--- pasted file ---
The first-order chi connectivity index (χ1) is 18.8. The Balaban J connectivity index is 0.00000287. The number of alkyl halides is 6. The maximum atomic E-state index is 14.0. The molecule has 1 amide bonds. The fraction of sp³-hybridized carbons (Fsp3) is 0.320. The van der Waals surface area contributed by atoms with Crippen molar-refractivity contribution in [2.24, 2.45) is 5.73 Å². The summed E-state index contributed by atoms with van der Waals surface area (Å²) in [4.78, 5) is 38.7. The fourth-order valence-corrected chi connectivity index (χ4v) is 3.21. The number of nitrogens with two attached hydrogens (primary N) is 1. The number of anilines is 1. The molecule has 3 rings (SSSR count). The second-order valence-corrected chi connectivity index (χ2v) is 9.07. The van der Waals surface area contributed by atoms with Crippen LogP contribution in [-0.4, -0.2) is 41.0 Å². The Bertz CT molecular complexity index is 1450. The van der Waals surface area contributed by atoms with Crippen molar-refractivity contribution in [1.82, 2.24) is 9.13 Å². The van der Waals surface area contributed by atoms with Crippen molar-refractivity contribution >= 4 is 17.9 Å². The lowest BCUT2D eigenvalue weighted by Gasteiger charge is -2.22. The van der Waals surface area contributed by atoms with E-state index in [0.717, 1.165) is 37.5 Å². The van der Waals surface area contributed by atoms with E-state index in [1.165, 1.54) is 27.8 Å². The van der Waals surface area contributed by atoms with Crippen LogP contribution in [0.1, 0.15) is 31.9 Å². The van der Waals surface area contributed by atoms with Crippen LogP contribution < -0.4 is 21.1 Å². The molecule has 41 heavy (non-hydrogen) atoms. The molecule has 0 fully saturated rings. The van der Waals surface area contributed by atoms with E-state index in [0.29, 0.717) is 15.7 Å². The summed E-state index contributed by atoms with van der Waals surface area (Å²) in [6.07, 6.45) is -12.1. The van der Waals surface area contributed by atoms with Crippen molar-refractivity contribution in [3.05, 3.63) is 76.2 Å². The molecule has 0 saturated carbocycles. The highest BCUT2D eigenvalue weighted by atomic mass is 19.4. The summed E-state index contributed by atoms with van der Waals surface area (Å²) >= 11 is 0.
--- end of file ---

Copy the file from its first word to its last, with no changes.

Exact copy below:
The first-order chi connectivity index (χ1) is 18.8. The Balaban J connectivity index is 0.00000287. The number of alkyl halides is 6. The maximum atomic E-state index is 14.0. The molecule has 1 amide bonds. The fraction of sp³-hybridized carbons (Fsp3) is 0.320. The van der Waals surface area contributed by atoms with Crippen molar-refractivity contribution in [2.24, 2.45) is 5.73 Å². The summed E-state index contributed by atoms with van der Waals surface area (Å²) in [4.78, 5) is 38.7. The fourth-order valence-corrected chi connectivity index (χ4v) is 3.21. The number of nitrogens with two attached hydrogens (primary N) is 1. The number of anilines is 1. The molecule has 3 rings (SSSR count). The second-order valence-corrected chi connectivity index (χ2v) is 9.07. The van der Waals surface area contributed by atoms with Crippen LogP contribution in [-0.4, -0.2) is 41.0 Å². The Bertz CT molecular complexity index is 1450. The van der Waals surface area contributed by atoms with Crippen molar-refractivity contribution in [1.82, 2.24) is 9.13 Å². The van der Waals surface area contributed by atoms with Crippen molar-refractivity contribution >= 4 is 17.9 Å². The lowest BCUT2D eigenvalue weighted by Gasteiger charge is -2.22. The van der Waals surface area contributed by atoms with E-state index in [0.717, 1.165) is 37.5 Å². The van der Waals surface area contributed by atoms with E-state index in [1.165, 1.54) is 27.8 Å². The van der Waals surface area contributed by atoms with Crippen LogP contribution in [0.1, 0.15) is 31.9 Å². The van der Waals surface area contributed by atoms with Crippen LogP contribution < -0.4 is 21.1 Å². The molecule has 41 heavy (non-hydrogen) atoms. The molecule has 0 fully saturated rings. The van der Waals surface area contributed by atoms with E-state index in [0.29, 0.717) is 15.7 Å². The summed E-state index contributed by atoms with van der Waals surface area (Å²) in [6.07, 6.45) is -12.1. The van der Waals surface area contributed by atoms with Crippen molar-refractivity contribution in [3.05, 3.63) is 76.2 Å². The molecule has 0 saturated carbocycles. The highest BCUT2D eigenvalue weighted by atomic mass is 19.4. The summed E-state index contributed by atoms with van der Waals surface area (Å²) >= 11 is 0.